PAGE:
The Festival uses Dropbox Business to streamline the process of selecting the year’s finest work in independent cinema and putting on one of the most celebrated film festivals in the world.
Quentin Tarantino, Steven Soderbergh, and Darren Aronofsky are just a few of the dozens of now famous directors who got their big breaks at the Sundance Film Festival. Run by the Robert Redford-founded Sundance Institute, the Sundance Film Festival has a process of discovering emerging talent that is itself movie-worthy. Before 50,000 film buffs converge on Park City, Utah, every year in January, Festival programmers must winnow 12,600 submissions to 200 award winners in just a few months. Technology hasn’t always been a hero in this story. Programmers would send Excel spreadsheets containing updates on film entries as email attachments, sometimes leading to confusion over what was the latest version. The Festival’s programmers shipped films back and forth on DVDs and thumb drives — neither of which were secure ways to share never-before-released films. “We didn’t know whether programmers got the right films on time, or if they were delivered to the wrong place,” says Adam Montgomery, Senior Manager of Programming. Festival programmers began using their personal Dropbox accounts to get work done, making the move to Dropbox Business an easy solution for the Festival. “Now that we have a tool that users know and love, we can start changing the way people work,” says Justin Simmons, IT Director.
Today, Festival programmers collaborate using Dropbox shared folders. The service makes it easier for screeners to get through the 25 movies they must watch every week, as an integration automatically loads each video shared through Dropbox onto the Vimeo video player. Keeping Excel files containing screening status in shared folders allows multiple users to edit them and add feedback, ensuring that everyone is working off the latest version. “I always know that the information on those documents is going to be updated in real time,” Montgomery says.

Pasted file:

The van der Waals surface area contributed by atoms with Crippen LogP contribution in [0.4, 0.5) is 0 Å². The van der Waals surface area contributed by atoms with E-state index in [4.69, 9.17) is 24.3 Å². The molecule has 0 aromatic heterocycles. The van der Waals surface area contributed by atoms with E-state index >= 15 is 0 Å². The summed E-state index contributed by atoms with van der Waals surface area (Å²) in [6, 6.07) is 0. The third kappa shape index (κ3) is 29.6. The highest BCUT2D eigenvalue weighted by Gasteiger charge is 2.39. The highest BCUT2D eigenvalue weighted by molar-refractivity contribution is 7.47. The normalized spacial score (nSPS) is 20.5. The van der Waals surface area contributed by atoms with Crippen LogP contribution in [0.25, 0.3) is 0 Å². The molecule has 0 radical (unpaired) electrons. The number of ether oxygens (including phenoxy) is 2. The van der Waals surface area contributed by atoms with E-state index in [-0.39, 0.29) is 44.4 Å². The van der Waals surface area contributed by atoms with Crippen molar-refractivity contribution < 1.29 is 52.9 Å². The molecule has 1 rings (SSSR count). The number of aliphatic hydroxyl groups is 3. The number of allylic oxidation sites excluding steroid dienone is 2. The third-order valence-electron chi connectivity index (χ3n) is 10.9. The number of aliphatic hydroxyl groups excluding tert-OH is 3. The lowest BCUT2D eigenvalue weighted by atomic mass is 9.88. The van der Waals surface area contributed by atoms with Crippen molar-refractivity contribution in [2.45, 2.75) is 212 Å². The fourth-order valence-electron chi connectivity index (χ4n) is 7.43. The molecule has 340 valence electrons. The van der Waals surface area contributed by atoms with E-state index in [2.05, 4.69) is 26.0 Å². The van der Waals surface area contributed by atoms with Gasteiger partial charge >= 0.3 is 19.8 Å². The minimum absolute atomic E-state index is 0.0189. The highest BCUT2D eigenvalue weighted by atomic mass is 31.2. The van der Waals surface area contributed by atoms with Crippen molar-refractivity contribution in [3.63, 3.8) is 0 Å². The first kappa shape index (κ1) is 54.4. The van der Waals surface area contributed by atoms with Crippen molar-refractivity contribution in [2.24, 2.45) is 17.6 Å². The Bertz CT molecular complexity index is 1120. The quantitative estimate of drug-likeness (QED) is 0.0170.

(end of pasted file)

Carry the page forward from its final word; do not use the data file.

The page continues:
With the video preview feature, programmers can quickly confirm they’ve received the correct file before they start downloading a film. Once a film is selected as a finalist, the programming and exhibition teams can easily collect clips from directors to screen at the Festival. “We’ll reach out to filmmakers or panelists through Dropbox file requests, and they’ll drop the edited version into the right folder,” says Holden Payne, Technical Director of Exhibition and Production. During the Festival, sharing Dropbox links to media kits and other assets spares time-strapped staff from having to email files to individual journalists.
Keeping data secure is a priority, as the Festival is dealing with work that must remain under wraps before the premiere, says Montgomery. Using Dropbox, Festival staff are able to grant folder access to only intended programmers. “It’s very easy to change permissions or reset them whenever you need to,” Montgomery says.
The solution has enabled Festival staff to spend more time on premiering original cinema, like eventual Oscar-winning films Boyhood and Whiplash, and less time on handling logistics. “I’m dealing with thousands of files that are two to four gigabytes,” Montgomery says. “Dropbox Business has enabled us to push that data quickly, efficiently, and reliably. And I’m honestly not sure how we did it before.” The Festival’s network of external collaborators, which includes some 12,000 filmmakers, is already familiar with the solution — a huge advantage when working with so many different people. “Very rarely does somebody bring up a service other than Dropbox,” Montgomery says. “It’s the defacto way in the community of sharing data.” With increased productivity, ”we can just focus on putting together the best program of independent films that we possibly can,” Montgomery says.